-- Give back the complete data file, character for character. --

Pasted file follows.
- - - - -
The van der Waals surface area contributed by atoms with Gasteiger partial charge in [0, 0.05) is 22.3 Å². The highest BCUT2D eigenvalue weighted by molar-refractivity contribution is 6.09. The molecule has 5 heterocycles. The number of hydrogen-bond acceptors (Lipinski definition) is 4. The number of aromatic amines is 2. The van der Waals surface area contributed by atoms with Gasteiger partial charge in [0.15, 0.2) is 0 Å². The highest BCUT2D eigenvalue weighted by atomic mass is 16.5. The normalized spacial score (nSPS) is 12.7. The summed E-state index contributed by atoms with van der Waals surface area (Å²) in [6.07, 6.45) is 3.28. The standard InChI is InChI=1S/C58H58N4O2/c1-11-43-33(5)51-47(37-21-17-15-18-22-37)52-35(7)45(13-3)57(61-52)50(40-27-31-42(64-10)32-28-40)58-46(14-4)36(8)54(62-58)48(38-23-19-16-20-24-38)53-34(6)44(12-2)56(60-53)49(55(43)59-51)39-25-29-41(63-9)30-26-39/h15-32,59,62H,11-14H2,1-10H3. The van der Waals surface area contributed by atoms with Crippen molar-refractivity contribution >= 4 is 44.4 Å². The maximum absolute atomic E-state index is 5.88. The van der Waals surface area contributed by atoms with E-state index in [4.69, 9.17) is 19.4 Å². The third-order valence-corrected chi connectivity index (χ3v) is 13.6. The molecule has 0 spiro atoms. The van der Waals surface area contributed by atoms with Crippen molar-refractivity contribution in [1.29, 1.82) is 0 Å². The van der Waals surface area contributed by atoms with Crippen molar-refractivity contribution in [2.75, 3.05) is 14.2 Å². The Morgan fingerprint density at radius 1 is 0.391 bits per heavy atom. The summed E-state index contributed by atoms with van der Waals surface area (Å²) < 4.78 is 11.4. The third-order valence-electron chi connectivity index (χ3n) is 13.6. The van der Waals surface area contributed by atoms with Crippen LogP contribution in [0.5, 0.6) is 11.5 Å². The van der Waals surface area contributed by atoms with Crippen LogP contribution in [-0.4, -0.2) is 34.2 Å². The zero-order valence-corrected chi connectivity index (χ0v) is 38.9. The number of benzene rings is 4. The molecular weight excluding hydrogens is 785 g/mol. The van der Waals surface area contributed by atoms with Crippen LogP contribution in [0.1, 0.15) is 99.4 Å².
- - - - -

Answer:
The van der Waals surface area contributed by atoms with Gasteiger partial charge in [0, 0.05) is 22.3 Å². The highest BCUT2D eigenvalue weighted by molar-refractivity contribution is 6.09. The molecule has 5 heterocycles. The number of hydrogen-bond acceptors (Lipinski definition) is 4. The number of aromatic amines is 2. The van der Waals surface area contributed by atoms with Gasteiger partial charge in [0.15, 0.2) is 0 Å². The highest BCUT2D eigenvalue weighted by atomic mass is 16.5. The normalized spacial score (nSPS) is 12.7. The summed E-state index contributed by atoms with van der Waals surface area (Å²) in [6.07, 6.45) is 3.28. The standard InChI is InChI=1S/C58H58N4O2/c1-11-43-33(5)51-47(37-21-17-15-18-22-37)52-35(7)45(13-3)57(61-52)50(40-27-31-42(64-10)32-28-40)58-46(14-4)36(8)54(62-58)48(38-23-19-16-20-24-38)53-34(6)44(12-2)56(60-53)49(55(43)59-51)39-25-29-41(63-9)30-26-39/h15-32,59,62H,11-14H2,1-10H3. The van der Waals surface area contributed by atoms with Crippen molar-refractivity contribution >= 4 is 44.4 Å². The maximum absolute atomic E-state index is 5.88. The van der Waals surface area contributed by atoms with E-state index in [4.69, 9.17) is 19.4 Å². The third-order valence-corrected chi connectivity index (χ3v) is 13.6. The molecule has 0 spiro atoms. The van der Waals surface area contributed by atoms with Crippen molar-refractivity contribution in [1.29, 1.82) is 0 Å². The van der Waals surface area contributed by atoms with Crippen molar-refractivity contribution in [2.75, 3.05) is 14.2 Å². The Morgan fingerprint density at radius 1 is 0.391 bits per heavy atom. The summed E-state index contributed by atoms with van der Waals surface area (Å²) < 4.78 is 11.4. The third-order valence-electron chi connectivity index (χ3n) is 13.6. The van der Waals surface area contributed by atoms with Crippen LogP contribution in [0.5, 0.6) is 11.5 Å². The van der Waals surface area contributed by atoms with Crippen LogP contribution in [-0.4, -0.2) is 34.2 Å². The zero-order valence-corrected chi connectivity index (χ0v) is 38.9. The number of benzene rings is 4. The molecular weight excluding hydrogens is 785 g/mol. The van der Waals surface area contributed by atoms with Crippen LogP contribution in [0.1, 0.15) is 99.4 Å².